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Angel Mandujano: 'I want to give back'

Angel Mandujano may be the baby of his family, but he’s mature beyond his years in at least one significant way.

by: NEWS-TIMES PHOTO: CHASE ALLGOOD - Graduating senior Angel Mandujano will trade Glencoe High Schools burgundy and gold for Oregon State Universitys black and orange when he arrives in Corvallis next fall.He’s planned to attend college since he was in elementary school.

“I’ve been thinking about going for a long time,” said Mandujano, 17, who will graduate from Glencoe High School with honors June 7. “Actually, I can’t remember when I wasn’t thinking about it.”

Neither his sister, Liliana, 24, nor his brother, Rafael Jr., 22, went on to college or university after graduating from Glencoe. Angel aims to be the first to get his bachelor’s degree four years from now from Oregon State University.

The Cornelius resident’s parents, Guadalupe and Rafael, both supervisors at Fisher Farms in Gaston, were supportive of his college dreams from the beginning — even though they did not go themselves.

“My parents’ encouragement has been really important to me,” said Mandujano. “They’ve been really awesome about it all.”

Last year, however, when the family experienced significant financial challenges, Mandujano considered staying in Washington County to work after commencement.

“College was always 100 percent for me until the beginning of 2013,” he said. “My parents were going through a hard time financially, and I thought maybe I should stay around to help out.”

Still, he said, his folks pushed him along his path to college.

“They said, ‘You need to go. You want to go,’” Mandujano recalled.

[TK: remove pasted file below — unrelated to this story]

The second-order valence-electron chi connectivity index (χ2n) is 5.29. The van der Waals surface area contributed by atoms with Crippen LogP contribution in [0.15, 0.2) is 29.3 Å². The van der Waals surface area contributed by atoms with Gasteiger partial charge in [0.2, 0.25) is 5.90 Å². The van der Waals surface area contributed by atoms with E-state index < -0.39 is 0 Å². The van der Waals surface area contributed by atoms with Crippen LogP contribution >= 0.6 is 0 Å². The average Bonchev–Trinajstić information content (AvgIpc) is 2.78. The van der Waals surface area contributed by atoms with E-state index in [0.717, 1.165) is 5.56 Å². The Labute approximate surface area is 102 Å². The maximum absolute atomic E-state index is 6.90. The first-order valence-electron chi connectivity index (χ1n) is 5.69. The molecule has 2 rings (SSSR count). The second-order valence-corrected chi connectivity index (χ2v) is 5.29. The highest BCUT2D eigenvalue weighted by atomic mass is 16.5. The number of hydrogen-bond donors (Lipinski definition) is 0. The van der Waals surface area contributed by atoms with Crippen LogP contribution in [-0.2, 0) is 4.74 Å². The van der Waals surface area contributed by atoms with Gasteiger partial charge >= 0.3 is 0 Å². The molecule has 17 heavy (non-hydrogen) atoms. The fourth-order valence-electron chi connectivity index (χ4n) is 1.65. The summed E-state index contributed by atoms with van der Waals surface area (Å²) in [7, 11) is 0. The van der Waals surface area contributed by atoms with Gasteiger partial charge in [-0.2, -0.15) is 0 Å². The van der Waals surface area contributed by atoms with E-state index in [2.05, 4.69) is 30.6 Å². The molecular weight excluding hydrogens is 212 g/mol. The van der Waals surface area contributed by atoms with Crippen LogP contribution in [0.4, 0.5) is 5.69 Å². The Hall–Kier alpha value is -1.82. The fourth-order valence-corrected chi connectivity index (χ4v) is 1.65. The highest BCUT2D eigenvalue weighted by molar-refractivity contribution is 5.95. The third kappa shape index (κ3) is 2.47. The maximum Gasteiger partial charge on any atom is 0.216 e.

After a lukewarm start academically in elementary and middle school, Mandujano took his first accelerated classes at Glencoe and brought his grades up.

“I had been a pretty average student until I got to high school, but I’ve definitely been a focused person here,” he said. “I really like English and history.”

He also got involved in Key Club, Sparrow Club, MEChA (Movimiento Estudantil Chicano de Atzlán, a Latino heritage group) and student council, where he’s Associated Student Body treasurer this year.

“I really like being there for students who feel they’re under-represented,” said Mandujano of his involvement in MEChA.

During his junior year, Mandujano attended a youth summit that involved students from every Hillsboro high school and “addressed the effects of discrimination and bullying,” something that has stuck with him since.

“I’ve seen that kind of thing happen — one stereotype is that if you’re a Latino student you’re just in the back of the class drawing on the table,” he said. “I like the idea of empowering kids so they don’t feel like victims.”

With a 3.29 GPA and a boatload of extracurriculars to recommend him, Mandujano was accepted at Portland State University, Western Oregon University and the University of Oregon. He chose OSU “mainly because of the campus atmosphere,” which he described as “homey” after visiting Corvallis last summer.

As a freshman, Mandujano will focus on education, possibly double-majoring in English and history, with an eye to becoming a high school teacher.

“I might go directly on to a master’s program after college,” he said.

Concerns over whether he could afford the bills at OSU started to melt away after Mandujano applied for Free Application for Federal Student Aid (FAFSA) funding and received $18,500 toward his first year.

“That took a big load off my mind,” he said.

He also got help from the federal College Assistance Migrant Program, which awarded him a laptop computer to use for his classes.

Mandujano’s Advancement Via Individual Determination (AVID) advisor at Glencoe, English teacher Beth Morgan, has been instrumental in guiding him through the application and scholarship maze.

“She was the first teacher in the first class I took in high school,” noted Mandujano. “She said, ‘Let’s try to help you reach your ultimate goal.’

“I’ll never forget that. She believed in me.”

For Mandujano, who’s only slightly nervous over jumping from a campus of 1,700 to one with 24,000 students, college represents more than an opportunity to advance his studies. He wants to pay it forward.

“I’d like to stick around here — I’ll try to come back and teach in the Hillsboro district,” he said. “I want to give something back to a school system that gave so much to me.”



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